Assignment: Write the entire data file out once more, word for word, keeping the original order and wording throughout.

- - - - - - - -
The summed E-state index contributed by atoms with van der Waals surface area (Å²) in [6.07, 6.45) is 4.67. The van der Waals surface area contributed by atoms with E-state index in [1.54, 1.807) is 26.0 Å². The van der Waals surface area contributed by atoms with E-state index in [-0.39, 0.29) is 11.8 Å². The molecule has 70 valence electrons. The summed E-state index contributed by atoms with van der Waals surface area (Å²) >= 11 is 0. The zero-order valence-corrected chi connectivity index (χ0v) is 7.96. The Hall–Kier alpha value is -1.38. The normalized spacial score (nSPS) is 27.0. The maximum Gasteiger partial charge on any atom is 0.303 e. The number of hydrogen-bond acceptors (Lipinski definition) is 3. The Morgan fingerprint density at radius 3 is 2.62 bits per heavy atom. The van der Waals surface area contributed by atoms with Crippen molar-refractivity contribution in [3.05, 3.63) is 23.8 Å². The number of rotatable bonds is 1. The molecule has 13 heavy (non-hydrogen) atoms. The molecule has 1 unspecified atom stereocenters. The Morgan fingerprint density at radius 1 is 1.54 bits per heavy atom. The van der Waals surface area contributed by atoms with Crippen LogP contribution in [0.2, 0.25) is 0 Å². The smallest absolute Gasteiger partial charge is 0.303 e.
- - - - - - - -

The summed E-state index contributed by atoms with van der Waals surface area (Å²) in [6.07, 6.45) is 4.67. The van der Waals surface area contributed by atoms with E-state index in [1.54, 1.807) is 26.0 Å². The van der Waals surface area contributed by atoms with E-state index in [-0.39, 0.29) is 11.8 Å². The molecule has 70 valence electrons. The summed E-state index contributed by atoms with van der Waals surface area (Å²) >= 11 is 0. The zero-order valence-corrected chi connectivity index (χ0v) is 7.96. The Hall–Kier alpha value is -1.38. The normalized spacial score (nSPS) is 27.0. The maximum Gasteiger partial charge on any atom is 0.303 e. The number of hydrogen-bond acceptors (Lipinski definition) is 3. The Morgan fingerprint density at radius 3 is 2.62 bits per heavy atom. The van der Waals surface area contributed by atoms with Crippen molar-refractivity contribution in [3.05, 3.63) is 23.8 Å². The number of rotatable bonds is 1. The molecule has 13 heavy (non-hydrogen) atoms. The molecule has 1 unspecified atom stereocenters. The Morgan fingerprint density at radius 1 is 1.54 bits per heavy atom. The van der Waals surface area contributed by atoms with Crippen LogP contribution in [0.2, 0.25) is 0 Å². The smallest absolute Gasteiger partial charge is 0.303 e.